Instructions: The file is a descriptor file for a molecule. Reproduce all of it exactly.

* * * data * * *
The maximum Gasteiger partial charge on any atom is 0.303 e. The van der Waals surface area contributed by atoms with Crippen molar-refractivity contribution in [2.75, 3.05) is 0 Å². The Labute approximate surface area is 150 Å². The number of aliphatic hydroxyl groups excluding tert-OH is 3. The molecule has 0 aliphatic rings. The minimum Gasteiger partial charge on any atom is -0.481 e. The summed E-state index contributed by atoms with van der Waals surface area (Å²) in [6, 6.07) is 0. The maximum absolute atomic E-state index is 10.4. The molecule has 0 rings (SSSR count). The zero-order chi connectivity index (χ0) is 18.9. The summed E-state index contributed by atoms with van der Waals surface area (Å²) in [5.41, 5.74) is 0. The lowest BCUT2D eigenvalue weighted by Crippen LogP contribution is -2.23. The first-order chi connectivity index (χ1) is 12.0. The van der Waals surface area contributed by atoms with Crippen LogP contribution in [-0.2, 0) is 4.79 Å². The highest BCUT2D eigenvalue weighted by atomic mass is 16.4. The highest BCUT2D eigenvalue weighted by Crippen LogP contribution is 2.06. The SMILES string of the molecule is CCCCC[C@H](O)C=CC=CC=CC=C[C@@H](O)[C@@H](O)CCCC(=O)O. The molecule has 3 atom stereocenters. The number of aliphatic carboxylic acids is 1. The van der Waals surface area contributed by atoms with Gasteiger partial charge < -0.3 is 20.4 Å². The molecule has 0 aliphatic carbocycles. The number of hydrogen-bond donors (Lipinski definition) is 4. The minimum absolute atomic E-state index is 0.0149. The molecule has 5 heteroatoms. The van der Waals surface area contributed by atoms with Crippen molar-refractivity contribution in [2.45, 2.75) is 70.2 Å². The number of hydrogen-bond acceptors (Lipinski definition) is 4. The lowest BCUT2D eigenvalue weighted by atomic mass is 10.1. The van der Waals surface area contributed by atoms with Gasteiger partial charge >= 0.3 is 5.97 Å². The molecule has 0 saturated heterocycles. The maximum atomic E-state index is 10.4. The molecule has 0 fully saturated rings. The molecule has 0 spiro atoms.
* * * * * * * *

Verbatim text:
The maximum Gasteiger partial charge on any atom is 0.303 e. The van der Waals surface area contributed by atoms with Crippen molar-refractivity contribution in [2.75, 3.05) is 0 Å². The Labute approximate surface area is 150 Å². The number of aliphatic hydroxyl groups excluding tert-OH is 3. The molecule has 0 aliphatic rings. The minimum Gasteiger partial charge on any atom is -0.481 e. The summed E-state index contributed by atoms with van der Waals surface area (Å²) in [6, 6.07) is 0. The maximum absolute atomic E-state index is 10.4. The molecule has 0 rings (SSSR count). The zero-order chi connectivity index (χ0) is 18.9. The summed E-state index contributed by atoms with van der Waals surface area (Å²) in [5.41, 5.74) is 0. The lowest BCUT2D eigenvalue weighted by Crippen LogP contribution is -2.23. The first-order chi connectivity index (χ1) is 12.0. The van der Waals surface area contributed by atoms with Crippen LogP contribution in [-0.2, 0) is 4.79 Å². The highest BCUT2D eigenvalue weighted by atomic mass is 16.4. The highest BCUT2D eigenvalue weighted by Crippen LogP contribution is 2.06. The SMILES string of the molecule is CCCCC[C@H](O)C=CC=CC=CC=C[C@@H](O)[C@@H](O)CCCC(=O)O. The molecule has 3 atom stereocenters. The number of aliphatic carboxylic acids is 1. The van der Waals surface area contributed by atoms with Gasteiger partial charge < -0.3 is 20.4 Å². The molecule has 0 aliphatic carbocycles. The number of hydrogen-bond donors (Lipinski definition) is 4. The minimum absolute atomic E-state index is 0.0149. The molecule has 5 heteroatoms. The van der Waals surface area contributed by atoms with Crippen molar-refractivity contribution in [2.45, 2.75) is 70.2 Å². The number of hydrogen-bond acceptors (Lipinski definition) is 4. The lowest BCUT2D eigenvalue weighted by atomic mass is 10.1. The van der Waals surface area contributed by atoms with Gasteiger partial charge >= 0.3 is 5.97 Å². The molecule has 0 saturated heterocycles. The maximum atomic E-state index is 10.4. The molecule has 0 fully saturated rings. The molecule has 0 spiro atoms.